I went in and told McKay what happened and went back outside still feeling very sick. McKay was doing baptisms. I called a friend and during that conversation, I walked around the temple, saw a couple of lizards and a butterfly and more bumblebees than you can imagine. I sat down and got off the phone and started seriously considering going inside to wait- except that I was wearing jeans and tennis shoes- not quite temple attire.
A man who was coming to attend the temple saw me waiting outside with Margaret (she was asleep in the wrap). He told me that I should come inside where it was air conditioned. He was so kind I couldn't refuse, so we went inside. Once we were inside, he asked me Margaret's name and then said, "Welcome, Margaret, to your Father's house." I was getting quite teary-eyed from his kindness and from being so nauseous. I went and sat in the waiting room and watched temple workers come and go. Margaret stirred because she was hungry, so I fed her and she went back to sleep. I decided I needed sleep, so I lied down to sleep with Margaret. At one point (when I was awake again, but still lying on the couch) another temple worker asked me if I was tending the baby or if she was tending me. To be honest, I don't know.
I also got to talk to another worker whose daughter had a baby the day before Margaret was born, and that was fun. Even though Margaret's too small for me to leave her for a couple of hours to attend a temple session and I was as sick as a dying camel, I was able to enjoy going to the temple.
Makin' up for Friday:
1. Project: Pigeon Hole is high up on my bucket list. (It's kind of top secret, so I won't tell you what it all entails.)
2. My favorite quote is "A happy person is not a person in a certain set of circumstances, but rather a person with a certain set of attitudes"; it's from Hugh Downs.
3. The 100 Hour Board inspired me to start blogging.
4. Strawberries are best in my mouth.
5. My top right canine tooth fell out in the last dream I remember having. (Interestingly, here's what losing your teeth in a dream supposedly means.)
6. The most enjoyable time to go for a walk is anytime.
7. And as for the weekend, tonight (Friday night) I (was) looking forward to relaxing and actually keeping a meal in my stomach, tomorrow (Saturday) my plans include(d) a sour dough pancake breakfast and Sunday, I want(ed) to come home!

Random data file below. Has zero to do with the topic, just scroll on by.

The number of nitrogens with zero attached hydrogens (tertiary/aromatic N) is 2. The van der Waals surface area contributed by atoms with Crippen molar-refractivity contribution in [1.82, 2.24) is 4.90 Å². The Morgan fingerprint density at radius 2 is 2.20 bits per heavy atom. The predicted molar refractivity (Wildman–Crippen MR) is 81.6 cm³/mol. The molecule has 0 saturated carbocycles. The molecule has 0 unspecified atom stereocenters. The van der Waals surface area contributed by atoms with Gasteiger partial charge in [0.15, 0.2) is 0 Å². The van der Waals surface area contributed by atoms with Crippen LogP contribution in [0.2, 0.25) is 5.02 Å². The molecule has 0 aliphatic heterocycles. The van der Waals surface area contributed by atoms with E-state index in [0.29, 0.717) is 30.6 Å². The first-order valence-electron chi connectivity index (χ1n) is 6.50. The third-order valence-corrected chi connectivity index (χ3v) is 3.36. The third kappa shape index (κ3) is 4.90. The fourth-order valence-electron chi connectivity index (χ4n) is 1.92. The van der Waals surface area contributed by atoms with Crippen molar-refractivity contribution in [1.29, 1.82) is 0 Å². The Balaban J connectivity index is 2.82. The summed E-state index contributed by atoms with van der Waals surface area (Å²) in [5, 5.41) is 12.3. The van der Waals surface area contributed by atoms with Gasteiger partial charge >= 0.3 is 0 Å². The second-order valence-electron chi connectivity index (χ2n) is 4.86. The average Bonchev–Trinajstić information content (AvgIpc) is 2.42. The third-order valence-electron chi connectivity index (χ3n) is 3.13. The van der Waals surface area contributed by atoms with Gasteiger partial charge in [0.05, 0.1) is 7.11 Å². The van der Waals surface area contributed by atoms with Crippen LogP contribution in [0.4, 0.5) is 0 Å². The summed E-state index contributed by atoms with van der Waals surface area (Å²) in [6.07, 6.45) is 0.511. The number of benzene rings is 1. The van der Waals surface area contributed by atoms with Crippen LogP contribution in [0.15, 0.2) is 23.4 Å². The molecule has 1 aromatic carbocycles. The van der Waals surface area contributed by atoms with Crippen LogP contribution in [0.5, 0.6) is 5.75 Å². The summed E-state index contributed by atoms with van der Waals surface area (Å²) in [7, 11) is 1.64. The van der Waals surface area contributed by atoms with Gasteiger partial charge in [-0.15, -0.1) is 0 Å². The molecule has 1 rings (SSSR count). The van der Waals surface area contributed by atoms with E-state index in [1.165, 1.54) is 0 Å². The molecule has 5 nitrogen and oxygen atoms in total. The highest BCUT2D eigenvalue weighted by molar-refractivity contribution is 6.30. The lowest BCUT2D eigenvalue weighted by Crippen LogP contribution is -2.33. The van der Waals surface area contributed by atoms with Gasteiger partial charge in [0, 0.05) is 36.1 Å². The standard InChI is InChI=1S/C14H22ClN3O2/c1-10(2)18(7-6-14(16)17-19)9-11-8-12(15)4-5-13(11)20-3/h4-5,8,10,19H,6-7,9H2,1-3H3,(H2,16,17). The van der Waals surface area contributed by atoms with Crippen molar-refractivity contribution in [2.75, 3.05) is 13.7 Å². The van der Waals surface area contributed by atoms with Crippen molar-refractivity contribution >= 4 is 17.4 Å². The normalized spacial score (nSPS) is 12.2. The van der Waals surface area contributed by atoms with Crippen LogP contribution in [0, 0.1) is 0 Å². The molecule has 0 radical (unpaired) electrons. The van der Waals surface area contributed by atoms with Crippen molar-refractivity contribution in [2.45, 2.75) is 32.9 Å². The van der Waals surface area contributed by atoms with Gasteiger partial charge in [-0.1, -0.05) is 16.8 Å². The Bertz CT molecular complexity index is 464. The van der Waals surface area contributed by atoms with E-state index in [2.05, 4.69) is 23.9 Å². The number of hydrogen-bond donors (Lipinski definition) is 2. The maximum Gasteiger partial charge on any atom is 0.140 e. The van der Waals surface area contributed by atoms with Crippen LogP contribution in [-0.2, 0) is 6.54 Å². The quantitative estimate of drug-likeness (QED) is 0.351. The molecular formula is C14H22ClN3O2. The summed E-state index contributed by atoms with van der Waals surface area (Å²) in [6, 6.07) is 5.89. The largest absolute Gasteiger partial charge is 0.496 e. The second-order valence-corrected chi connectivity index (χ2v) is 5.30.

Friday, June 06, 2008
1. Idle hands are rare when you have a baby, knitting, and a house to clean.
2. I love taking my time in the shower.
3. My favorite time of the day is when I wake up next to my two favorite people.
4. The last tea I drank was red raspberry leaf tea when I was pregnant.
5. I like to ride my bike in the Summer.
6. My mother always said the number "50 million" it was like her favorite number.
7. And as for the weekend, tonight I’m looking forward to having a Brazilian barbeque, tomorrow my plans include a tie-dyeing LLL fundraiser and Sunday, I want to go to Relief Society!
Tuesday, June 03, 2008
It's always good to have some extra breastmilk in the fridge for emergencies. Because of Margaret's cold on Sunday, I decided to refrigerate some milk on Monday. Today, she has been showing some signs of an ear infection. I go to retrieve the prepared milk from the fridge.
It's frozen. Our fridge froze my milk. Now what can I use?! Well, I guess I can express some more...
Picture of the dropper and the ill-fated cup of frozen milk:
Monday, June 02, 2008
Yesterday in Relief Society we ran out of time and I didn't get to make the comment I wanted, so I'm going to make it here and elaborate (if you can't use your blog as a soapbox, what good is it then?). The lesson was on the last two talks that Elder Wirthlin has given in Conference.
There was a lot of discussion on being kind to others and serving them. We discussed "the errand of angels" and befriending each other within Relief Society.